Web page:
The current garden consists of lawns with island beds, herbaceous borders, shrubs, rose gardens two substantial ponds and many large and newly planted specimen trees and shrubs; some of the trees which survived the ploughing in 1972 include a Weeping Copper Beech (100+ years old) and Horse Chestnut.

1979 a sunken garden was planted with a Metasequoia Glyptostroboides (a very fine example).

The main pond was choked with Yellow Flag Iris, self sown Hawthorn and bramble and was cleared in 1979. The borders of the pond have since been planted with Golden Dawn Redwood, Weeping Willow, Berberis and Swamp Cypress. There is a wilderness area at the far end of the pond. A Yew hedge was planted in the mid 1980s at the southern boundary.

1992 a spring garden was planted and a Garden Pavilion constructed.

The garden boasts a profusion of spring bulbs, particularly at the rear of the back pond, and underplanting around the trees, Yew hedge. There are also examples of clipped topiary.

A comprehensive list of planting and history is available from the owner.

Features

Style

  • Informal
  • House (featured building)
  • Description: E-plan Elizabethan with Dutch gables
  • Earliest Date:
  • Latest Date:
Canal, Ornamental Pond, Kitchen Garden, Dairy, Rose Garden, Island Bed, Herbaceous Border, Rose Border, Shrub Border, Mixed Border, Topiary, Orchard, Tree Clump
Access & Directions

Access Contact Details

Please view websites for details on visiting. Access may be limited to guided tours and specific dates only.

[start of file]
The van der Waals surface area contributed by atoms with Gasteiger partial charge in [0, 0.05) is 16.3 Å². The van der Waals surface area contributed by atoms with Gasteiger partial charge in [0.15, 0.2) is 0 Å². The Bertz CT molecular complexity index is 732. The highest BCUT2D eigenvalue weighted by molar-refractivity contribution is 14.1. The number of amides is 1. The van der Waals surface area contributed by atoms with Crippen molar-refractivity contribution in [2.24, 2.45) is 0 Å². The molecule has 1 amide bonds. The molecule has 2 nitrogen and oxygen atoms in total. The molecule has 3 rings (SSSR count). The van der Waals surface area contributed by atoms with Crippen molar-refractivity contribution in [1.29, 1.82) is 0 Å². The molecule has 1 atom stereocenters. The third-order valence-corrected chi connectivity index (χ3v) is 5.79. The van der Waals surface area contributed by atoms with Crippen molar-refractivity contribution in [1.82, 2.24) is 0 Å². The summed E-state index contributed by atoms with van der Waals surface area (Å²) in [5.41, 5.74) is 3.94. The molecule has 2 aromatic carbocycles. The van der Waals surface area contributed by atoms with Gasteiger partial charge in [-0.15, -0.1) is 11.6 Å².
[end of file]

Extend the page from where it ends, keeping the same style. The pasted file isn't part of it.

Directions

Take A12 junction B1119 east from Saxmundham (A12 junction to Buxlow Manor 4.22km) direction Leiston, Rendham Road for ~1km turn right into Albion Street Cont 0.1km straight on to Station Approach for 0.03km then right to New Cut 0.1km then left into Chantry Rd 0.11km cont on B1119/Church Street 0.19km cont. on B1119 bear left into Church Hill 2.88km turn left 0.51km turn right 0.24km Buxlow Manor (Red Hs Farm) is situated on left hand side.
Authorities

Civil Parish

  • Knodishall
History

Detailed History

Buxlow Manor was recorded in the early-13th century and has also been known as Red House Farm Knodishall, referenced in both Pevsner and "Suffolk Houses" by Sandon and also as Ghost Hole in a parish map of 1826.

The house is thought to pre-date Elizabethan times. The current red brick house is of an Elizabethan E-plan form, comprising of two wings which in about 1678 was refurbished in the sophisticated Dutch style.

John de Cordebouef was the original owner which then passed to the Bokyll family and thence to the Jenneys until approximately 1750.

The Manor was sold to the Vernon family which they retained until 1818 but there is no real evidence that the family lived there. From about 1750 until 1922 the Manor was probably occupied by a series of tenant farmer which is probably why it was named Red House Farm.

Captain Hawdon then procured the manor in 1922, with the house being called Buxlow Manor but the farm retaining the name Red House.

The manor was inherited by Frank Hall in 1972 from his grandmother, who he immediately moved to a cottage on the estate. He ploughed up the gardens and put down to grass making it easier for the caretakers to manage. Frank Hall then emigrated to Canada and the house was used as a bed and breakfast.

Some of the original features were retained such as the old dairy, now covered in rambling roses. Of the Victorian greenhouse, now sadly only the base remains, and several other outbuildings in various states of repair and ponds.

The current owner, Guy de Moubray, bought the manor house in 1978 but not the farm. He then proceeded to re-establish the gardens to their former glory. Fortunately many of the large trees were retained, particularly the magnificent 100+ year old Weeping Copper Beech, Oaks, large Ash and a line of red willows along the southern boundary.

Contact
References

References

Contributors

  • Carol Nutt

    1

  • Jane Fishwick

    1